Tuesday Review Day: A Non-Review of Harry Potter

This year, #1 on my 2014 Goals list was J.K. Rowling’s Harry Potter series. I’ve been meaning to get to them for years, and kept putting them off for one reason or another. But I’ve finally, finally read them all and am officially hooked.

harry-potter-books-LARGE

When I was reading these books, I kept thinking to myself that there was no way on Earth I’d be able to write a review for them. How do you write a review when it seems all of the reviews have already been written? So instead of finding and expounding on the things I liked and didn’t like, I thought I’d simply discuss the reasons that, in my opinion, you should read or maybe hold off on reading this fantastic series.

So here they are:

Why you should read it:

1.If you think this is just a children’s series but are able to put any biases to the side. There is a lot of darkness mixed in with the typical childhood and teenage hijinx, which is why I enjoyed them so much. The wizard aspect is really neat, too. It wasn’t terribly childish, and, contrary to what Uncle Vernon thinks, went far beyond “magic tricks.”

2. If you’re looking to break from YA without venturing into adulthood. These are categorized for ages 9+, so you won’t find the typical YA cliches. While there are romantic interests (5 of the books are about teenagers, after all), they’re not focal points.

3. If you’re looking for something engaging that you will want to go back to, even if it isn’t a quick and easy read. I got through it very quickly, but it’s summer, I’m off from work, my daughter takes long naps, and I stay up late. It’s easy in that the language isn’t complicated, but the story gets super emotional at times and I shed more than a few tears while reading.

4.If you’ve already seen the movies. I’m not an advocate of judging books based on their movies, but in this case I wavered some. The movies were relatively true to the books – much more so than many cinematic adaptations, although quite a bit was left out, which you can read about here (contains some spoilers). There were changes, of course, but you can’t really avoid that. Reading the books second meant I was getting everything I saw in the movies with all the blanks filled in. Not only did I have clear pictures of characters and settings, a lot of questions were answered and the story lasted a lot longer. It was like getting the 8th book in the series without even asking.

Why you shouldn’t should wait to read it:

1. If you think it’s just a children’s series and will let this fact bias your reading of it. Which, to be fair, is part of the reason it took me until I was 31 years old you finally read them. I’d only seen the first 3 movies, the first 2 of which were done by the same guy who did Home Alone, and I’d witnessed the first book being read to 2nd graders, so you can’t really blame me.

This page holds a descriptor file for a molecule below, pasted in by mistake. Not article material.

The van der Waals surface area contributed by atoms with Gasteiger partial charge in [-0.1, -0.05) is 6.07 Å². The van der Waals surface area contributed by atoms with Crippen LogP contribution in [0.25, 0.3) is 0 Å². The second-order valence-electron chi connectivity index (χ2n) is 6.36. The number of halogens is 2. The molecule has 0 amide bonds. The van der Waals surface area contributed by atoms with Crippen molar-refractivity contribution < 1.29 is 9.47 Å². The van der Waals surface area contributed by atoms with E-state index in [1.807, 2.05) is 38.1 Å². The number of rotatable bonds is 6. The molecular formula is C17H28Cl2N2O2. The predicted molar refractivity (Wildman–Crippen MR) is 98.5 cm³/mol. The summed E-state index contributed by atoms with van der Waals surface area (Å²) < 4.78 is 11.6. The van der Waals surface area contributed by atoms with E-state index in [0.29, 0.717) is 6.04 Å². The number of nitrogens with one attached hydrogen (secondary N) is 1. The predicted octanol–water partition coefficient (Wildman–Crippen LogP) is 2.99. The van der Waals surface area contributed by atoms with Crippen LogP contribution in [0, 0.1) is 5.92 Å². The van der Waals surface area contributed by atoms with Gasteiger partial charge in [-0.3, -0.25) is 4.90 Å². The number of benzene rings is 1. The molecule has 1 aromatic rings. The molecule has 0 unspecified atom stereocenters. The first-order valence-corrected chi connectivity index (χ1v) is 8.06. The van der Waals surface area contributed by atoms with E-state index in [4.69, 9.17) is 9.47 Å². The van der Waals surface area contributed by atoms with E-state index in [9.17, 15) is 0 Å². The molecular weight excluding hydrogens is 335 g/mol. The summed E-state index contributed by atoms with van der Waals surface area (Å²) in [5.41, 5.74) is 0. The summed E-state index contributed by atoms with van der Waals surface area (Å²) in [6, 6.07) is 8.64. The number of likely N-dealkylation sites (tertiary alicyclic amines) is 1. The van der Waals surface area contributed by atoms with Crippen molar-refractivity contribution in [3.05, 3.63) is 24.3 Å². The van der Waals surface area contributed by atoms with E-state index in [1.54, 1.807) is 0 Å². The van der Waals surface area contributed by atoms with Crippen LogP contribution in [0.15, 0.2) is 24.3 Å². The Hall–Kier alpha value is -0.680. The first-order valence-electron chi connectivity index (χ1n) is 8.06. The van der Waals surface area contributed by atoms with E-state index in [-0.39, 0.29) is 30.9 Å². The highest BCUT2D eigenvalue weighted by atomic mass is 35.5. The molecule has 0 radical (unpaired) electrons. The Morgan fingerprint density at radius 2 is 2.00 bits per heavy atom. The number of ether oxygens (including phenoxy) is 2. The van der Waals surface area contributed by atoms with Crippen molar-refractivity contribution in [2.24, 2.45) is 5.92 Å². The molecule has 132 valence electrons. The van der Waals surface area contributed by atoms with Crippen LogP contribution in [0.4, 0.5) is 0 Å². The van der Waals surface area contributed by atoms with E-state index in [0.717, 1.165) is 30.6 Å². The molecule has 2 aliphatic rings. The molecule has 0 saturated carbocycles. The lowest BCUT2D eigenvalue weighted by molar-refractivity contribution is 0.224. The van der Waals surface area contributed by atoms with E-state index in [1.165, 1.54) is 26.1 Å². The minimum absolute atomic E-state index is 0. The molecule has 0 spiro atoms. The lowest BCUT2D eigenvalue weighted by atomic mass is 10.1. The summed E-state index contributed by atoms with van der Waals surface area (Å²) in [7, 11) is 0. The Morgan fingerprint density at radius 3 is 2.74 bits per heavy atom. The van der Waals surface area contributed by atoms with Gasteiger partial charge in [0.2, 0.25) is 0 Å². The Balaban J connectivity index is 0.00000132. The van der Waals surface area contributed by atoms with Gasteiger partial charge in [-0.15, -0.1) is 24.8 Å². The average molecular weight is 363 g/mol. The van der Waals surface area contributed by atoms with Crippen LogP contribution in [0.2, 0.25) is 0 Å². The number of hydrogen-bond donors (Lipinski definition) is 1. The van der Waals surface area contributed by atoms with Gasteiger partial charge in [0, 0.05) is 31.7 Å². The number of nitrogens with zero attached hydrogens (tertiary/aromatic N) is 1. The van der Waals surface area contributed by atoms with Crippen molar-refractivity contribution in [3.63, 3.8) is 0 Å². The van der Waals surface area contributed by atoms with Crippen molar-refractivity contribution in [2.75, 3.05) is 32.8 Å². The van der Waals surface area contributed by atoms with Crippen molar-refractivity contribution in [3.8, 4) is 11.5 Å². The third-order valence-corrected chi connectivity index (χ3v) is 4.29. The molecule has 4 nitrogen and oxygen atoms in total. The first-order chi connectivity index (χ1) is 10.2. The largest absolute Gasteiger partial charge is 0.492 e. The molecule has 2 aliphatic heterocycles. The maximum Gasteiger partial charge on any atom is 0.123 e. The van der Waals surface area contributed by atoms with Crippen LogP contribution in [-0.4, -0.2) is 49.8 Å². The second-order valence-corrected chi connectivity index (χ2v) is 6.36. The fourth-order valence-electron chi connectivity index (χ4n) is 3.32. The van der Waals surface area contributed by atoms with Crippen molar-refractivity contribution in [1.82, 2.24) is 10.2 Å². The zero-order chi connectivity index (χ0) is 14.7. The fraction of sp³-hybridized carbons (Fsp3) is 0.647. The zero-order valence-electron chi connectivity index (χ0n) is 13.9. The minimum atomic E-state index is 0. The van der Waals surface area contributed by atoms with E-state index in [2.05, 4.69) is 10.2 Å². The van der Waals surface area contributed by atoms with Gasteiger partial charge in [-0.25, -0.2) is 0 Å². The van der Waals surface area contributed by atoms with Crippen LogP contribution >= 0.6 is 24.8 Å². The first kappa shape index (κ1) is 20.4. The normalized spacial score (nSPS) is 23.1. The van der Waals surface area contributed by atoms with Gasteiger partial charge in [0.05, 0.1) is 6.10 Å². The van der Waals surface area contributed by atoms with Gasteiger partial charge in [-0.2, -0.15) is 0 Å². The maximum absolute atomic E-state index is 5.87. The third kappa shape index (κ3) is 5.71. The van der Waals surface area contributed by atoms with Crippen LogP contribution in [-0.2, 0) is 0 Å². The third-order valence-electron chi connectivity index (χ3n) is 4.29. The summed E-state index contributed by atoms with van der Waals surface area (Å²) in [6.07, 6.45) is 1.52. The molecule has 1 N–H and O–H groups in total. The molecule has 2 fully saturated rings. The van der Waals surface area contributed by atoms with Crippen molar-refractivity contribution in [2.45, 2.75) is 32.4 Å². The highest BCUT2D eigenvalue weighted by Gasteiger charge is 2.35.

2. If you’re hoping for a quick and easy read. There are 7 books, the shortest of which (The Sorcerer’s/Philosopher’s Stone) was only 310 pages, the longest (The Order of the Phoenix) was 870. If you’re a fast reader with nothing else to do, you might get through them in a few weeks. If you’re very busy or take you’re time reading, you’re looking at at least several months.

3. If you think wizards and witches are stupid and know you will let this fact bias your reading of it. Again, this is part of the reason it took me so long to read them.

4. If you’re hoping for any of the typical YA material to dominate the plot. Again, they’re rated for 9+. There are no dramatic romantic overtones, no life-changing decisions based on boy/girlfriends, no inter-species romance. It’s first and foremost about Harry Potter – The Boy Who Lived. There are love interests as he progresses through school (he’s a teenager throughout most of the series, after all), but the bulk of the story has to do with self-discovery and the fight against evil.

Be forewarned: Once you hit The Goblet of Fire things progressively darker. Harry & company experience a lot of loss and it’s written in such a way that makes it almost impossible not to empathize. If you’re already sad or unhappy, the more heart-wrenching parts of some of these books might make you feel worse.

So there they are, the reasons for or against tackling the world of Harry Potter.

I guess the only question left is, will Harry Potter and his world stay in my heart; will I want to go back and revisit again and again?

The answer?

Always.

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Filed under Book Reviews, Children's, Fiction, Harry Potter, Series

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